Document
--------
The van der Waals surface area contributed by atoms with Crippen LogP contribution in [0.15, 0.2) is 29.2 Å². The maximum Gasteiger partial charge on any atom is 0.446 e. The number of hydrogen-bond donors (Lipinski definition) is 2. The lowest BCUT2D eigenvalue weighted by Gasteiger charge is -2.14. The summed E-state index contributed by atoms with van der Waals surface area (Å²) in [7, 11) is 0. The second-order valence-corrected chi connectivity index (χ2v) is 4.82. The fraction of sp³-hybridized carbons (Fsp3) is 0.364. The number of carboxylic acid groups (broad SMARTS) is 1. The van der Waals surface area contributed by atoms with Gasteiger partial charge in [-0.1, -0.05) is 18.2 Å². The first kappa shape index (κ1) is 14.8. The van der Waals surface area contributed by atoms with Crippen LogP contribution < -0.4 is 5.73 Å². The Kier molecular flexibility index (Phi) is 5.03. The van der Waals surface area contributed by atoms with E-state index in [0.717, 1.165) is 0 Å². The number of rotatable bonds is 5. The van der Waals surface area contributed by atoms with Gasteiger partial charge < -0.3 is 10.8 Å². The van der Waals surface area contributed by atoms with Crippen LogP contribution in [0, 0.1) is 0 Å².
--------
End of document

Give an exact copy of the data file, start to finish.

The van der Waals surface area contributed by atoms with Crippen LogP contribution in [0.15, 0.2) is 29.2 Å². The maximum Gasteiger partial charge on any atom is 0.446 e. The number of hydrogen-bond donors (Lipinski definition) is 2. The lowest BCUT2D eigenvalue weighted by Gasteiger charge is -2.14. The summed E-state index contributed by atoms with van der Waals surface area (Å²) in [7, 11) is 0. The second-order valence-corrected chi connectivity index (χ2v) is 4.82. The fraction of sp³-hybridized carbons (Fsp3) is 0.364. The number of carboxylic acid groups (broad SMARTS) is 1. The van der Waals surface area contributed by atoms with Gasteiger partial charge in [-0.1, -0.05) is 18.2 Å². The first kappa shape index (κ1) is 14.8. The van der Waals surface area contributed by atoms with Crippen LogP contribution < -0.4 is 5.73 Å². The Kier molecular flexibility index (Phi) is 5.03. The van der Waals surface area contributed by atoms with E-state index in [0.717, 1.165) is 0 Å². The number of rotatable bonds is 5. The van der Waals surface area contributed by atoms with Gasteiger partial charge < -0.3 is 10.8 Å². The van der Waals surface area contributed by atoms with Crippen LogP contribution in [0, 0.1) is 0 Å².